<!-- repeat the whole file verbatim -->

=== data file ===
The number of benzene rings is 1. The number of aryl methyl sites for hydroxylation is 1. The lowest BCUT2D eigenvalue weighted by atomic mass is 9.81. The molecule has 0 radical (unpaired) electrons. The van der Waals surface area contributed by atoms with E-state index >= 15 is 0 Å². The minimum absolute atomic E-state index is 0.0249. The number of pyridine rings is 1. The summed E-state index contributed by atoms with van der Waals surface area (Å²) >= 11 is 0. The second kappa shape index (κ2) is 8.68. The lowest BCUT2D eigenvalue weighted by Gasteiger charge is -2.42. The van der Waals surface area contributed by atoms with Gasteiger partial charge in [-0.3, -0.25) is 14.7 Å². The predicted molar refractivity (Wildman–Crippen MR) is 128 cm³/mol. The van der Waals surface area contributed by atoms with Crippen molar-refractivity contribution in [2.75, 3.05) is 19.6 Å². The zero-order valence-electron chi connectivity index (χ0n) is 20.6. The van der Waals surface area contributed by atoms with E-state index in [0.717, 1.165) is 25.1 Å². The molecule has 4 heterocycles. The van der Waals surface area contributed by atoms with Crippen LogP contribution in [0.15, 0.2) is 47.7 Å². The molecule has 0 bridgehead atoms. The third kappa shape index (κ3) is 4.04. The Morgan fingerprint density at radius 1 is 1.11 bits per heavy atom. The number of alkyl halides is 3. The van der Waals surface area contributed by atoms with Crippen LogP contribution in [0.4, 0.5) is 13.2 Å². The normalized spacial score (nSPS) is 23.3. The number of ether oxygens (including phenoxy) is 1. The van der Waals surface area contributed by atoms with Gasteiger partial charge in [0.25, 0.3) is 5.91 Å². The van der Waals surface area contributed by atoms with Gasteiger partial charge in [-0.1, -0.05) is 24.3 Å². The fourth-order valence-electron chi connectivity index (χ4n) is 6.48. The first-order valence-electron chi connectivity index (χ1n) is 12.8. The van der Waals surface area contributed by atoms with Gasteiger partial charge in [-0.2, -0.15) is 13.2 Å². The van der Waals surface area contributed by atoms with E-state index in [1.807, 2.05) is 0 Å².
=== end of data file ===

The number of benzene rings is 1. The number of aryl methyl sites for hydroxylation is 1. The lowest BCUT2D eigenvalue weighted by atomic mass is 9.81. The molecule has 0 radical (unpaired) electrons. The van der Waals surface area contributed by atoms with E-state index >= 15 is 0 Å². The minimum absolute atomic E-state index is 0.0249. The number of pyridine rings is 1. The summed E-state index contributed by atoms with van der Waals surface area (Å²) >= 11 is 0. The second kappa shape index (κ2) is 8.68. The lowest BCUT2D eigenvalue weighted by Gasteiger charge is -2.42. The van der Waals surface area contributed by atoms with Gasteiger partial charge in [-0.3, -0.25) is 14.7 Å². The predicted molar refractivity (Wildman–Crippen MR) is 128 cm³/mol. The van der Waals surface area contributed by atoms with Crippen molar-refractivity contribution in [2.75, 3.05) is 19.6 Å². The zero-order valence-electron chi connectivity index (χ0n) is 20.6. The van der Waals surface area contributed by atoms with E-state index in [0.717, 1.165) is 25.1 Å². The molecule has 4 heterocycles. The van der Waals surface area contributed by atoms with Crippen LogP contribution in [0.15, 0.2) is 47.7 Å². The molecule has 0 bridgehead atoms. The third kappa shape index (κ3) is 4.04. The Morgan fingerprint density at radius 1 is 1.11 bits per heavy atom. The number of alkyl halides is 3. The van der Waals surface area contributed by atoms with Crippen LogP contribution in [0.4, 0.5) is 13.2 Å². The normalized spacial score (nSPS) is 23.3. The number of ether oxygens (including phenoxy) is 1. The van der Waals surface area contributed by atoms with Gasteiger partial charge in [0.25, 0.3) is 5.91 Å². The van der Waals surface area contributed by atoms with Gasteiger partial charge in [-0.1, -0.05) is 24.3 Å². The fourth-order valence-electron chi connectivity index (χ4n) is 6.48. The first-order valence-electron chi connectivity index (χ1n) is 12.8. The van der Waals surface area contributed by atoms with Gasteiger partial charge in [-0.2, -0.15) is 13.2 Å². The van der Waals surface area contributed by atoms with E-state index in [1.807, 2.05) is 0 Å².